If you were to ask a bunch of Silicon Valley venture capitalists if they'd invest in a startup that had projected revenue of $1 million in revenue in three years, you'd likely get some raised eyebrows. At the same time, many entrepreneurs - fully aware that VCs want big numbers - also find it difficult to put any number in the revenue line of their business model spreadsheets that's under $25 million in the third or fifth year.
Yet, the majority of companies, I'm assuming, don't even reach $10 million in revenue by then.
So, when an investor says that he's willing to invest in a startup that can generate revenue of $1 million to $3 million in its third year of operation, and have a post-money valuation of $10 million, it's a refreshing sign that the startup game isn't just about homeruns.
Dave McClure is a pretty familiar face in the Valley. To that end, most people probably think Dave "only" invests in homeruns, like his fellow early-stage investors. But most people are probably clueless to his philosophy, which differentiates him from other investors. It all comes down to expectations.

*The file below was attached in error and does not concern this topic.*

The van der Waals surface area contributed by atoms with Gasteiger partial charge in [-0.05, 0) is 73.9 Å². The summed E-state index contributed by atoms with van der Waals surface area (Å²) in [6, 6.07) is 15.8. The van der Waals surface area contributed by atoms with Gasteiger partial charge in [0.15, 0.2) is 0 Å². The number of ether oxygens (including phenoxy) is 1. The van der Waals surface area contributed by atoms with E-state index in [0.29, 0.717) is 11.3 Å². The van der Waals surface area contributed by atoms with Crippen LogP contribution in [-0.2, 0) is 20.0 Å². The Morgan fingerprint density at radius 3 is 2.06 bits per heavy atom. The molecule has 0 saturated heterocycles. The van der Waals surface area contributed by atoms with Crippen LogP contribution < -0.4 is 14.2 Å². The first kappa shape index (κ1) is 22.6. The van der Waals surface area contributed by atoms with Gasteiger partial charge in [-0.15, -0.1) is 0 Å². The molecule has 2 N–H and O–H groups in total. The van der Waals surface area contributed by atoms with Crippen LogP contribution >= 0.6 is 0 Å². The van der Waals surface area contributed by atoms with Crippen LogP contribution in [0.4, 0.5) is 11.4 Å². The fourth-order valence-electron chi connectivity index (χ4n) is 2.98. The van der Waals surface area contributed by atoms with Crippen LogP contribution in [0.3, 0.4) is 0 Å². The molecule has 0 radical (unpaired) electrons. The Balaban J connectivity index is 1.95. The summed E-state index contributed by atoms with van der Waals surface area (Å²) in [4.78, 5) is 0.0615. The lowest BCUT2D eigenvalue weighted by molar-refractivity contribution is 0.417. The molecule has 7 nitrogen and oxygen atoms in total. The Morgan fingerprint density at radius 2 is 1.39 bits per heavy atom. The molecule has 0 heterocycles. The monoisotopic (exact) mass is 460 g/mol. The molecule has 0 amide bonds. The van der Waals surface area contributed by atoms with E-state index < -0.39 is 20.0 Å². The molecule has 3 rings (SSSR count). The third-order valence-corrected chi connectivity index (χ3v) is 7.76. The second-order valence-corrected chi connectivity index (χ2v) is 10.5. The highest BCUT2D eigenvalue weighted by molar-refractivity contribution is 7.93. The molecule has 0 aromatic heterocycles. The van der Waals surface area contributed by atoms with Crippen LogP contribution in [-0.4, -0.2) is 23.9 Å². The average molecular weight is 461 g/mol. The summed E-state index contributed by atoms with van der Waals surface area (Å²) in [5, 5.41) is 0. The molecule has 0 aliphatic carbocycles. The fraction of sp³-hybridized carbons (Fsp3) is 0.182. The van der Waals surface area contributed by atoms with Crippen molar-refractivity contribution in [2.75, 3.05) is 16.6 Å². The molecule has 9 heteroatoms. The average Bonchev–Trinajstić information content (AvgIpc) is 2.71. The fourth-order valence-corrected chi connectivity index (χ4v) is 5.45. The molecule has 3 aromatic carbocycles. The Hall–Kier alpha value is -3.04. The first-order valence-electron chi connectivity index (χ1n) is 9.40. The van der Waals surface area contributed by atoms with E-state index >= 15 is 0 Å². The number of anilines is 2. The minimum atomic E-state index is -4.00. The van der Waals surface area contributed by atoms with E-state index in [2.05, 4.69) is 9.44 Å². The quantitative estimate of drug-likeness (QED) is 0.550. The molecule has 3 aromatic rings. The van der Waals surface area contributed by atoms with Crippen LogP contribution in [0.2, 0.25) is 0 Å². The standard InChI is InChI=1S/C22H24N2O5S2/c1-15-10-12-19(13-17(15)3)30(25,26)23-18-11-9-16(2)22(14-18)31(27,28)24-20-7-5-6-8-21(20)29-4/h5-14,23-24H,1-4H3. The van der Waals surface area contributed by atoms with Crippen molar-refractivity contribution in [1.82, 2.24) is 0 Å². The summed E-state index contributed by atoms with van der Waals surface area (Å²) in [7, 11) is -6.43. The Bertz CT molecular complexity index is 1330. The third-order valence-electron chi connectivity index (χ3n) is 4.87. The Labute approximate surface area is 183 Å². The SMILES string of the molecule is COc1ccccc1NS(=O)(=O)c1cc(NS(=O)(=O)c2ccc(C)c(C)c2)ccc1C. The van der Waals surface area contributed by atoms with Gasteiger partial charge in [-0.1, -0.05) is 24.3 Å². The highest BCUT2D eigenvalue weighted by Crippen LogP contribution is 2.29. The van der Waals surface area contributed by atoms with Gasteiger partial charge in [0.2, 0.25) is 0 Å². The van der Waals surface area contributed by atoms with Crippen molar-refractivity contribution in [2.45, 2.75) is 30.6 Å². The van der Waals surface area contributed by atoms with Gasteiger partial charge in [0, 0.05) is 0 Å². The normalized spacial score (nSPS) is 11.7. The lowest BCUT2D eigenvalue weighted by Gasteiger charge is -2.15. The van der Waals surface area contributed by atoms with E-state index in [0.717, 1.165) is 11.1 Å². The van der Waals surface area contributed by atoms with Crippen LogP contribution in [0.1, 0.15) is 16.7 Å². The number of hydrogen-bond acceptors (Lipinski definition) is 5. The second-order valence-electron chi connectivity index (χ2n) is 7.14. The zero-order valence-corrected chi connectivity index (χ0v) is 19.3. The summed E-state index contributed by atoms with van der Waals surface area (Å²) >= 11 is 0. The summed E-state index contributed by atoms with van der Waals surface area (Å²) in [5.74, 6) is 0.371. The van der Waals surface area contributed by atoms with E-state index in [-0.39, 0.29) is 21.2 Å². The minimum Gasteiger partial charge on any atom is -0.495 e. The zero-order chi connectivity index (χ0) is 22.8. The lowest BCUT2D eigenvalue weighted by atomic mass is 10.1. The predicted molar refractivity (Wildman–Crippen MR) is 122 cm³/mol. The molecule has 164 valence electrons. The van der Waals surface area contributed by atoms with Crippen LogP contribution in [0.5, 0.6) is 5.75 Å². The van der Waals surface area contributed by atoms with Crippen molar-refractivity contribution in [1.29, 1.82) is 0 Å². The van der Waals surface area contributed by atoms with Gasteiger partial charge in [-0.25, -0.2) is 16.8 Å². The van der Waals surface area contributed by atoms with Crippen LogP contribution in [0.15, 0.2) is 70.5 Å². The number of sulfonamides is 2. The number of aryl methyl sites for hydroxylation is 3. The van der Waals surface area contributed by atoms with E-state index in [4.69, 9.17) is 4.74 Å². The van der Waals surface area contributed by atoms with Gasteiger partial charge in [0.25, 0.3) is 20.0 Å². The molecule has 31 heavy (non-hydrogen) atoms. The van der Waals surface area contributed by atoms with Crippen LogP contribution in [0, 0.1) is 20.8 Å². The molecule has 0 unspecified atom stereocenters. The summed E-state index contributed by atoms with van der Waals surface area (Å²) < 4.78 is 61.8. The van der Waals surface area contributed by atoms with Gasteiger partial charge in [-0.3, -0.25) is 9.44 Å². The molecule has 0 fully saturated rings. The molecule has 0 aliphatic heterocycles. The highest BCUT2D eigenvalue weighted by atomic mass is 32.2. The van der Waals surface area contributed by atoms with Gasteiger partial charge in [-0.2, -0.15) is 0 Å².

When I asked Dave what differentiates his 500 Startups fund from Floodgate or Greylock Discovery Fund (both of which are targeting seed- to early-stage startups), he said the real difference is in outcome and expectations.
"We're more open to busineses that don't have to be homeruns," said Dave, explaining that the M&A market has changed in favor of more exits. A lot more non-tech public companies that are consumer facing will feel a lot of pressure to understand online channels, search and mobile. They'll be willing to spend $50 million to $100 million to acquire that knowledge, he said.
In our interview, Dave talks about what a startup needs (financially) to be in that position. He also talks about the business models he likes to see. For instance, he says companies with anywhere between 100,000 and one million users paying between $5 and $50 a year are well positioned to be acquisition targets. Additionally, Dave talks about the areas of investing he's interested in, such as education and small business tools.
Check out our interview and listen to Dave explain his philosophy. As I said in my other interview/post, it's heretical, but commonsensical.